he big question from office workers too young to have known a world without personal computers and the Internet is: "How could you be productive without modern technology?" However, a more interesting question is: "How did you waste time before modern technology?" Frankly, it was hard. An office with nothing but an IBM Selectric typewriter and a telephone doesn't leave many options except work. The Internet has made us a whole lot more productive. And a whole lot less.
Yes, workers have always wasted time: In pre-computer days, I knew someone who had a telephone account with OTB, New York's legal horse-betting outfit. His employer, trying to encourage him to spend more time working and less time placing bets, blocked the phone number. However, they only thought to block the local number. He continued to place bets by calling an upstate outlet, so not only did he continue to waste time, he also wasted money on long-distance calls. The Internet has multiplied these opportunities a thousand-fold.
In 2005, America Online and Salary.com surveyed 10,000 people about time wasted at work. Personal-use Web surfing topped the list at 44.7 percent. Younger workers--presumably those who were more adept at finding time-wasting Internet activities--wasted more time than older ones. A follow-up survey in 2006 found that workers were wasting less time overall, but personal Internet use actually went up--to 52 percent.
Companies have fought back by restricting Internet use, but it's hard to draw a line between what is necessary for work and what is personal. (Consider the sites I visited for this article.) At one company I worked for, a human resources assistant came around to delete the free games that came bundled with Windows. However, knowing little about computers, he only removed the desktop shortcuts; the games themselves were still there. Like my gambler friend, we all easily found a new way to access them.
The government, for one, is not amused. In 2006, the Department of the Interior issued a 3,000-word report on Internet use among its employees. With fanatical accuracy, it calculated that employees accessing auction and game sites potentially cost the taxpayers $2,027,887.68 per year. An audit of the DOI computers revealed that one computer had 2,369 computer log entries at two Internet game sites for about 14 hours. Interestingly, a September 2006 memo from the DOI inspector general did not ban game playing outright, noting that "employees may make limited personal use of government equipment as long as it occurs on non-duty time...and the expense to the government is negligible."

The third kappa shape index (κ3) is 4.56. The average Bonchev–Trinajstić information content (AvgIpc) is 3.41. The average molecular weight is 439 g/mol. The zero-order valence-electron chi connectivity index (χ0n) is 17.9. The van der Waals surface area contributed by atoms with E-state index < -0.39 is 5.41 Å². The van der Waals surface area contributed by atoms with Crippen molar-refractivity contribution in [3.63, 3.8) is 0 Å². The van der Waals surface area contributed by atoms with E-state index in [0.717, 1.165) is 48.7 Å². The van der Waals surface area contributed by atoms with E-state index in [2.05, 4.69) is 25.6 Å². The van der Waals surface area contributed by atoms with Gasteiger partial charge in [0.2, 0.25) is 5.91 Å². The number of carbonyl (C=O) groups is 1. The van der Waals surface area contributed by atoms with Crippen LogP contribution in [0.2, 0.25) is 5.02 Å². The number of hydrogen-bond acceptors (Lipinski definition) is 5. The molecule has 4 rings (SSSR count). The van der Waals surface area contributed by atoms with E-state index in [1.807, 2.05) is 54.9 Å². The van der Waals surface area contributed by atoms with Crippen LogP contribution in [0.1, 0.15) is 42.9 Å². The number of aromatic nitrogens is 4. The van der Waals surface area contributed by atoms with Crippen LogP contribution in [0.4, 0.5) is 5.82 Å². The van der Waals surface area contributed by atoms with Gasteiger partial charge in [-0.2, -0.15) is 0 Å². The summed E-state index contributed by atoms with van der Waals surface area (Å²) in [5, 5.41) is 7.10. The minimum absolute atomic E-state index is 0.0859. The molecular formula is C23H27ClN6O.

Indeed, some "wasted" time may not be a bad thing. After issuing the 2005 survey results, Salary.com's Senior Vice President Bill Coleman said that a certain amount of wasted time was "'creative waste,' wasted time that may well have a positive impact on the company's culture, work environment, and even business results."
Some experts believe game playing can actually be good for you. James Paul Gee, professor of reading at the University of Wisconsin-Madison and an authority on linguistics, published a book in 2003 called What Video Games Have to Teach Us About Learning and Literacy. In a 2005 article in the Harvard Education Letter, he wondered why children have the patience to play with complex and challenging video games for hours, while they seemingly are incapable of sitting still for five minutes of trigonometry. He believes that well-designed computer games can teach valuable problem-solving skills, and that our educational system could learn something from game designers.
Of course, a defense of time-wasting Internet surfing and game playing based on academic research might be hard to get by most HR departments. It's better to stick to common-sense rules for corporate use. Sweeping and rigid policies will end up being ignored, but there are some easy-to-follow guidelines everyone can agree are sensible. For example:
o No adult-only sites. Ever. Not only do these open companies up to harassment charges, these sites often contain viruses.
o To reduce overwhelming the email system, no forwarding of jokes to the entire company and no attachments larger than 500 KB, unless there is a business need for it.
o It's one thing to play a little solitaire at lunchtime. It's another thing to load a multi-megabtye game that takes up half the hard disk.
And workers should note that it can be very easy for an employer to keep track of programs used and sites visited. It's wise to assume your boss is always over your shoulder. Every Web site visited leaves a long-term trace on the computer that is nearly impossible to erase. This is especially important to know at offices where several employees share a laptop for travel. I don't have any special computer skills, but at a company I worked at several years ago, it was easy for me to discover a colleague spent a good portion of her last business trip visiting online dating sites.As a final perspective on tech-aided time wasting, advisors might want to consider whether goofing off is the next growth industry. In "Too Much Money" (January 2007) we noted that You Tube was sold for $1.65 billion. And for all the talk about new models of publishing and Web 2.0, what is that site after all except time-wasting turned, quite literally, into an art form.
Richard J. Koreto (firstname.lastname@example.org) is editor-in-chief of Wealth Manager.